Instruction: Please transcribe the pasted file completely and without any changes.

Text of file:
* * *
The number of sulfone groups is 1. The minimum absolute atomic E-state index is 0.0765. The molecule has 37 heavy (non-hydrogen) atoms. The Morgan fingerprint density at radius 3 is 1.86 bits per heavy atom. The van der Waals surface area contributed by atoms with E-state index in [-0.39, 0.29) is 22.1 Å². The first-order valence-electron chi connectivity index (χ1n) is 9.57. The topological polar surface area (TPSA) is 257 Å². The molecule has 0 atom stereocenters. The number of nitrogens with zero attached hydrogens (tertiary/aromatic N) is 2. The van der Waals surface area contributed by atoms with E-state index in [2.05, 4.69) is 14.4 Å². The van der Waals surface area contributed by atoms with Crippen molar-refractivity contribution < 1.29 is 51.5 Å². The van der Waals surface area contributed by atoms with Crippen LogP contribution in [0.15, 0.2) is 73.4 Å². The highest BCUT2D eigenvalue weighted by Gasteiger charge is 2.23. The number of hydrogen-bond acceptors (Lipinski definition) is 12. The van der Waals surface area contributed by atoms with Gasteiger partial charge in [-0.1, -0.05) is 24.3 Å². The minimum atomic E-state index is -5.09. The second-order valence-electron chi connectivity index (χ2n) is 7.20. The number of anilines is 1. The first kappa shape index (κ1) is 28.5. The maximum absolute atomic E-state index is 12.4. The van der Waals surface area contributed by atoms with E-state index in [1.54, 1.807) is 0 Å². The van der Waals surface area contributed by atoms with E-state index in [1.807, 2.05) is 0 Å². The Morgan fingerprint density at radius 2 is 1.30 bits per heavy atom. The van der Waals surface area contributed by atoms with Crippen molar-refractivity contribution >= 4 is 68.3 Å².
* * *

The number of sulfone groups is 1. The minimum absolute atomic E-state index is 0.0765. The molecule has 37 heavy (non-hydrogen) atoms. The Morgan fingerprint density at radius 3 is 1.86 bits per heavy atom. The van der Waals surface area contributed by atoms with E-state index in [-0.39, 0.29) is 22.1 Å². The first-order valence-electron chi connectivity index (χ1n) is 9.57. The topological polar surface area (TPSA) is 257 Å². The molecule has 0 atom stereocenters. The number of nitrogens with zero attached hydrogens (tertiary/aromatic N) is 2. The van der Waals surface area contributed by atoms with E-state index in [2.05, 4.69) is 14.4 Å². The van der Waals surface area contributed by atoms with Crippen molar-refractivity contribution < 1.29 is 51.5 Å². The van der Waals surface area contributed by atoms with Crippen LogP contribution in [0.15, 0.2) is 73.4 Å². The highest BCUT2D eigenvalue weighted by Gasteiger charge is 2.23. The number of hydrogen-bond acceptors (Lipinski definition) is 12. The van der Waals surface area contributed by atoms with Gasteiger partial charge in [-0.1, -0.05) is 24.3 Å². The minimum atomic E-state index is -5.09. The second-order valence-electron chi connectivity index (χ2n) is 7.20. The number of anilines is 1. The first kappa shape index (κ1) is 28.5. The maximum absolute atomic E-state index is 12.4. The van der Waals surface area contributed by atoms with E-state index in [1.54, 1.807) is 0 Å². The van der Waals surface area contributed by atoms with E-state index in [1.807, 2.05) is 0 Å². The Morgan fingerprint density at radius 2 is 1.30 bits per heavy atom. The van der Waals surface area contributed by atoms with Crippen molar-refractivity contribution >= 4 is 68.3 Å².